On October 12, 2002, Indonesia suffered its worst terror attacks,  which claimed the lives of hundreds of innocents.

Among those killed were six members of the Coogee Dolphins rugby league club and three members of the Forbes rugby union club in central west NSW.

Prime Minister Julia Gillard told parliament that images of those that lost their lives or were injured on that fateful day would be remembered by Australians forever. Today the nation will pay their respects, and a memorial will take place in Sydney at Dolphin Point.

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“We will honour those who were lost, embrace those who survived, and comfort those who grieve,” said Gillard.

 She called on all Australians to find the time to reflect on the bombings, either at a public gathering, or alone today.

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 “We would give everything to erase the events of that night, from the page of history,” she said.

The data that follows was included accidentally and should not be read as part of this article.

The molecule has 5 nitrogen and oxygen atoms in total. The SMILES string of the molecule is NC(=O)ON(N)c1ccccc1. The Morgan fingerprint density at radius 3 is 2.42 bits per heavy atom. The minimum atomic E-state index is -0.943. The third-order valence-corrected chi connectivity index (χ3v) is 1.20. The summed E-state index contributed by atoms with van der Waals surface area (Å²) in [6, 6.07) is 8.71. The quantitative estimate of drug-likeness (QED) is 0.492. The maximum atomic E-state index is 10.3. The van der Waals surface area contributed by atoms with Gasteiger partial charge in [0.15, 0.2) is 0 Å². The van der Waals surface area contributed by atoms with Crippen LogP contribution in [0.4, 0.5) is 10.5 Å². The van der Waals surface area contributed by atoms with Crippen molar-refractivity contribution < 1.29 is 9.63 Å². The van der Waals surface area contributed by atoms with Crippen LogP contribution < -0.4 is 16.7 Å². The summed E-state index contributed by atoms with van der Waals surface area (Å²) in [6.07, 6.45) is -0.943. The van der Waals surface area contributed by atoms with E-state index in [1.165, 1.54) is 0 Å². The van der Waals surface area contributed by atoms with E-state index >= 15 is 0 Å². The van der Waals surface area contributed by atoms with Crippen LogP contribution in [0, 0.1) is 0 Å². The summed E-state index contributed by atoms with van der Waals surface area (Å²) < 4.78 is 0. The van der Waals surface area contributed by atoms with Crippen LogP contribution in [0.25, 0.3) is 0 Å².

“But we cannot.

 “We will carry the images of Bali on October 12, 2002, for the rest of our days.”

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In the past decade, those whose lives were the most severely affected have managed to move on. So has Bali, which has been visited by more than 1.8 million tourists in 2012, including more than 500,000 Australians.

The fact that people feel safe holidaying there is testimony to the resilience of the human spirit as well as the effectiveness of Indonesia’s counter-terrorism operations.

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The terrorist attacks – as part of a campaign to turn Indonesia into an Islamist state and wage war on foreign infidels – failed.

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Senator Carr said many doctors and nurses who happened to be in Bali on holidays rushed to help the victims.

Carr explained: “It’s that spirit, the refusal to be cowed by evil extremists and our sense of common humanity that we pay tribute.”

Image: Getty.